Diplomacy is one pumped example. Patches restored the ability to read each point of behavior that pleased or PO'd your rivals, and have also bumped up trade options. Each civ has the ability to denounce rivals and enter into or break various secret agreements; they can even choose to postpone their participation in a military coalition, and then renege on the deal when the deadline comes. The execution gets to be a bit nonsensical as the game progresses, with computer civs becoming so entangled in obligations that close friends become worst enemies in the course of four turns. To that end, patched games even include a "Backstabbing" feature, in which your own suddenly ex-allies will taunt you with their betrayal.

With updates and DLC, the game still retains fundamental gaps. Including the lack of wonder movies; the void of religions, corporations, espionage, vassalage; and the absence of sickness and corruption that made Civilization IV so delightful. V went further to nix the end game charts and replays (since returned by patch), and also to replace era-specific soundtrack with motifs for each civilization.

Some missing pieces are balanced by new things: such as Natural Wonder tiles and Great People tile improvements, the ability to build more than two National Wonders in a city, boosting the civilization cap from 18 to 20, boosted city defenses and offenses, the addition of influence wars over city-states, and the ability to reduce the cost of expansion by turning captured cities into puppets.


The greatest strength lies not in these moderations, but in modder nation--Civ 5 has a full suite of game-bending tools. Such as the in-game utility to browse, download, and manage almost 900 free mods as of this writing, many of them made by CivFanatic veterans and developers. Once installed, each file can be activated or deactivated with a click, and includes tooltip warnings to let you know when a mod is mutually exclusive with others.

Outside the main game, load up the most complete development kit in the series so far. Civs III and IV required a lot of tedious tinkering with text files. Civ V gathers the map, scenario, and civilization editing tools under a single interface.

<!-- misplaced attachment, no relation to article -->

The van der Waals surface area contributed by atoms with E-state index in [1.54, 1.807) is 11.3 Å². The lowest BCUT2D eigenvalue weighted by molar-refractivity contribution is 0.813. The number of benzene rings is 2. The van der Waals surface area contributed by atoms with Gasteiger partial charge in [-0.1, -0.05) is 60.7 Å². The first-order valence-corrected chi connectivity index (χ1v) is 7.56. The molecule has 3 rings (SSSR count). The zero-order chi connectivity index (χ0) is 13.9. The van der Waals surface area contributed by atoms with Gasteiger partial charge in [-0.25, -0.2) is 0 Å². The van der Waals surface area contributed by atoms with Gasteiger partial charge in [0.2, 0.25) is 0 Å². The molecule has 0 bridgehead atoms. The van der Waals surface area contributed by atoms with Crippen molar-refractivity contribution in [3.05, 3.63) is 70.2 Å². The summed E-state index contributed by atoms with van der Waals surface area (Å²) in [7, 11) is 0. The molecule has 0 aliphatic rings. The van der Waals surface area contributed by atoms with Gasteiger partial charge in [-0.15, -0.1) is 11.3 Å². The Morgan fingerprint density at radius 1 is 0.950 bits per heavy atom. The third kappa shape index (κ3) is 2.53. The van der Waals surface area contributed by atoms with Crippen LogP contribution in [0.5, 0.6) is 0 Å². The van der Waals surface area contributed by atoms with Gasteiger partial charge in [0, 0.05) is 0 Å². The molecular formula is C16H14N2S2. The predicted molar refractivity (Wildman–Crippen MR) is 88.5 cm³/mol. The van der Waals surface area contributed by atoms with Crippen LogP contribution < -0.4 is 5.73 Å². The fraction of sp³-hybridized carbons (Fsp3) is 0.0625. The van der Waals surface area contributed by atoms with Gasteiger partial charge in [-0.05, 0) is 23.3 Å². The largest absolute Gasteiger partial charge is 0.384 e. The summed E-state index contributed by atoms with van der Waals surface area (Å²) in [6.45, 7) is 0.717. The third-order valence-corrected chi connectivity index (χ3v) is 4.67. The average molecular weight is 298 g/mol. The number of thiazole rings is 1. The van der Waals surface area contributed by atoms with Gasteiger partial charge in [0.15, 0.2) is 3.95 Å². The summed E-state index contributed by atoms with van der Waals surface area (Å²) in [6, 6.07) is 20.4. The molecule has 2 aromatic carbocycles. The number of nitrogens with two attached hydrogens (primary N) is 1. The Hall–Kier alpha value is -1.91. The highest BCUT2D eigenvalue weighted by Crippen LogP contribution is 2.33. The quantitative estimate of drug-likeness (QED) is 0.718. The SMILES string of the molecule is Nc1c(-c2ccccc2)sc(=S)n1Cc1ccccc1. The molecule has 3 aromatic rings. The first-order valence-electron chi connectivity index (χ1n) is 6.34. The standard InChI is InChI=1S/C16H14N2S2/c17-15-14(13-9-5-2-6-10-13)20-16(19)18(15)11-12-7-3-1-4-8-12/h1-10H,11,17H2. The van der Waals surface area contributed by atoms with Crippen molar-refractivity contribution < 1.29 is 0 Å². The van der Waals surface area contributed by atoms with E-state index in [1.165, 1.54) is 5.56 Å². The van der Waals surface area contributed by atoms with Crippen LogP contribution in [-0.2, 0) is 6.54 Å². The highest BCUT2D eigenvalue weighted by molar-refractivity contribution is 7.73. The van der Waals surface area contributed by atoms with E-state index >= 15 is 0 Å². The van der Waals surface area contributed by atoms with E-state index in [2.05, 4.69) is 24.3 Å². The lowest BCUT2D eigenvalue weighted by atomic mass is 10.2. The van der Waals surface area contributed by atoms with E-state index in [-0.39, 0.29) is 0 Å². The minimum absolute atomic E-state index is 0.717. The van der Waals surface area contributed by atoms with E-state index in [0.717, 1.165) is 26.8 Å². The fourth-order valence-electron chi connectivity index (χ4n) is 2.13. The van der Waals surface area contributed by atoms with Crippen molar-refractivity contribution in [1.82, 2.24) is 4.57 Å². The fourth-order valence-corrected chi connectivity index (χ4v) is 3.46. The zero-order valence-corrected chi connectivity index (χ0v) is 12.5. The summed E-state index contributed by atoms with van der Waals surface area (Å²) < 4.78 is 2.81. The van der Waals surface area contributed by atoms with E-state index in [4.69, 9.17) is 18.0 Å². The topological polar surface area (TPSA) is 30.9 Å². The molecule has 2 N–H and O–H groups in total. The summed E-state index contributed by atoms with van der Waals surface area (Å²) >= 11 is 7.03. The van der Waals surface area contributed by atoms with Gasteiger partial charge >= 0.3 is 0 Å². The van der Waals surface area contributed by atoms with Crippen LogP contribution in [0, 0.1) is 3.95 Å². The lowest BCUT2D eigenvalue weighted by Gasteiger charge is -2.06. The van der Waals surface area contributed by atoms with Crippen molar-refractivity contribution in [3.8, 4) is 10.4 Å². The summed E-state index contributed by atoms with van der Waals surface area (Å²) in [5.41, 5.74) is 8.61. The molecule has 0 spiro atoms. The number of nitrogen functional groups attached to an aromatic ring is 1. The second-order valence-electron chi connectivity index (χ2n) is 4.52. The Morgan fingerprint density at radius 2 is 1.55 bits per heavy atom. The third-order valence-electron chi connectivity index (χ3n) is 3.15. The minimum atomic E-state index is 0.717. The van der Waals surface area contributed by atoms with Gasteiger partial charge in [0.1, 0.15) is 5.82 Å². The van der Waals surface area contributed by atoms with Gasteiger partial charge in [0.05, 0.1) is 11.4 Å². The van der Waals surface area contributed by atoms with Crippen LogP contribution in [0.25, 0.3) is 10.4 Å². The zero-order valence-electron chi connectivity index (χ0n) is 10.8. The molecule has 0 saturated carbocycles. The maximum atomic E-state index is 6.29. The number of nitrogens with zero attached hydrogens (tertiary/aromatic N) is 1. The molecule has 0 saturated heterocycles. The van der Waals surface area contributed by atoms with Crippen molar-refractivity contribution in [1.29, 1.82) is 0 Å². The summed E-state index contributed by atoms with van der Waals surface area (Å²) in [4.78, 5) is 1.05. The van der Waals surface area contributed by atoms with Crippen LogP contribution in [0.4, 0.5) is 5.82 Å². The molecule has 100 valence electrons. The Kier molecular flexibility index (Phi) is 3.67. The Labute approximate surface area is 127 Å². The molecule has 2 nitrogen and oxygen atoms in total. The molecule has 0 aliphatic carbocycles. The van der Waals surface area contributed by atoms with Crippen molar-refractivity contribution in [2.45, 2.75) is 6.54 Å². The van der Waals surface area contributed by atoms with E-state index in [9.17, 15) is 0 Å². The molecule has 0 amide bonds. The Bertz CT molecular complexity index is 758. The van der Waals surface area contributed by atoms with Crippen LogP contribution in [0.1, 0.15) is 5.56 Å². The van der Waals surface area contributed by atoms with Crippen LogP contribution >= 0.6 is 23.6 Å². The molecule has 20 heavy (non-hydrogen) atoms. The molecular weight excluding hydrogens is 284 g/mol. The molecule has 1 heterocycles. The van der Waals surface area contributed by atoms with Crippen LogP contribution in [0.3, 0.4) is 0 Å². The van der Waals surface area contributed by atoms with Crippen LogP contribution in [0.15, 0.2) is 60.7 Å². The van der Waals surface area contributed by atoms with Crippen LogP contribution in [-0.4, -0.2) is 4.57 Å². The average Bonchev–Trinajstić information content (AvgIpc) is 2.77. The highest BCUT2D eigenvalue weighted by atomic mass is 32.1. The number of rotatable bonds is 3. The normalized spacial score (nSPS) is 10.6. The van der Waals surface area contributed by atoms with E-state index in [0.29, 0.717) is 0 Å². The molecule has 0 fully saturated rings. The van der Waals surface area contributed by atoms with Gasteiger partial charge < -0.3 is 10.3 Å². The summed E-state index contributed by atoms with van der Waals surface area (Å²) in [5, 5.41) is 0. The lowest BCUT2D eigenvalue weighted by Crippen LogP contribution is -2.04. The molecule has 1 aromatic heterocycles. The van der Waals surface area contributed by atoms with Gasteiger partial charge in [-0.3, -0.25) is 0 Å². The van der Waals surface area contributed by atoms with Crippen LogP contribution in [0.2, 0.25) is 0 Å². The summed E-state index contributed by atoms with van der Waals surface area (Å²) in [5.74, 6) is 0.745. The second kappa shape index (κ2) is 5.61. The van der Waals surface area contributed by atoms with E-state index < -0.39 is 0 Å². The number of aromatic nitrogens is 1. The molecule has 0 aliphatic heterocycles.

---What You See is What You Get---

Now we gather to decide the singular money question. For the GOTY edition, you get the core plus all of the official downloadable content. Including the digital soundtrack from the original Deluxe edition. This does not count the Gods and Kings expansion pack. You can read my review on that pack; the salient point here is that G&K significantly improves the game in some areas, but some may balk at paying for features that should have been present in the core game to begin with.

Getting back to GOTY, I wouldn't call the existing DLCs essential. Especially compared to the Beyond the Sword mega-expansion for Civ IV, none of them push the abilities of the game engine, taking players into science fiction or fantasy scenarios to boot. However, if you've played out the original civs, scenarios, and maps, these DLC packs will give you fresh faces.

Wargamers and modders will get the best use of this edition because of the powerful tools and major military changes at their disposal. Historical scenarios ought to appeal to counterfactual gamers as well. On the other hand, the complete *Civilization IV* set with BTS is a plenty diverse outing--mixing old-school gameplay with the most content, backed by a robust library of mods from an active community. If more casual gamers have stayed by this previous title, either wait for the price to drop, or for a bundle deal with *Gods and Kings* before you make the upgrade to Civ V.

---This is the End---

I concluded my first review by saying "With years of fan mods and official DLC down the road, it is too early to say how this edition will turn out." After about two years, *Sid Meier's Civilization V* has turned out an entertaining tactical experience. The best of the franchise in graphics and wargaming. Yet fraught with the kind of quirks that come with odd-numbered entries in the series.